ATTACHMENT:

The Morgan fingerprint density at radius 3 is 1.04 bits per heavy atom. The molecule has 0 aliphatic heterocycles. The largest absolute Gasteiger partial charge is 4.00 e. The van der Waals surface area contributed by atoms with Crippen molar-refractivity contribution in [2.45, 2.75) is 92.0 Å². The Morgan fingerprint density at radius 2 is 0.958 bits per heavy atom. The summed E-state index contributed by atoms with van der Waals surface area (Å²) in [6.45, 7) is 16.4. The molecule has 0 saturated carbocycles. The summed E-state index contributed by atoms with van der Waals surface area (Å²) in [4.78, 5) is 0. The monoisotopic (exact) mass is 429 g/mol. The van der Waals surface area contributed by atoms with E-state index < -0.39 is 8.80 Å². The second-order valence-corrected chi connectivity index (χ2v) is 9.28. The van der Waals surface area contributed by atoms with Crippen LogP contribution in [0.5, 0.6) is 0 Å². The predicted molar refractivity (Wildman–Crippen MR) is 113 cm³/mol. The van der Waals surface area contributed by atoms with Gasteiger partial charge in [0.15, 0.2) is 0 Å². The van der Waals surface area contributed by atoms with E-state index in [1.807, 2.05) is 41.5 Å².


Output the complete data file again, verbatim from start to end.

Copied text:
The Morgan fingerprint density at radius 3 is 1.04 bits per heavy atom. The molecule has 0 aliphatic heterocycles. The largest absolute Gasteiger partial charge is 4.00 e. The van der Waals surface area contributed by atoms with Crippen molar-refractivity contribution in [2.45, 2.75) is 92.0 Å². The Morgan fingerprint density at radius 2 is 0.958 bits per heavy atom. The summed E-state index contributed by atoms with van der Waals surface area (Å²) in [6.45, 7) is 16.4. The molecule has 0 saturated carbocycles. The summed E-state index contributed by atoms with van der Waals surface area (Å²) in [4.78, 5) is 0. The monoisotopic (exact) mass is 429 g/mol. The van der Waals surface area contributed by atoms with E-state index < -0.39 is 8.80 Å². The second-order valence-corrected chi connectivity index (χ2v) is 9.28. The van der Waals surface area contributed by atoms with Crippen LogP contribution in [0.5, 0.6) is 0 Å². The predicted molar refractivity (Wildman–Crippen MR) is 113 cm³/mol. The van der Waals surface area contributed by atoms with Gasteiger partial charge in [0.15, 0.2) is 0 Å². The van der Waals surface area contributed by atoms with E-state index in [1.807, 2.05) is 41.5 Å².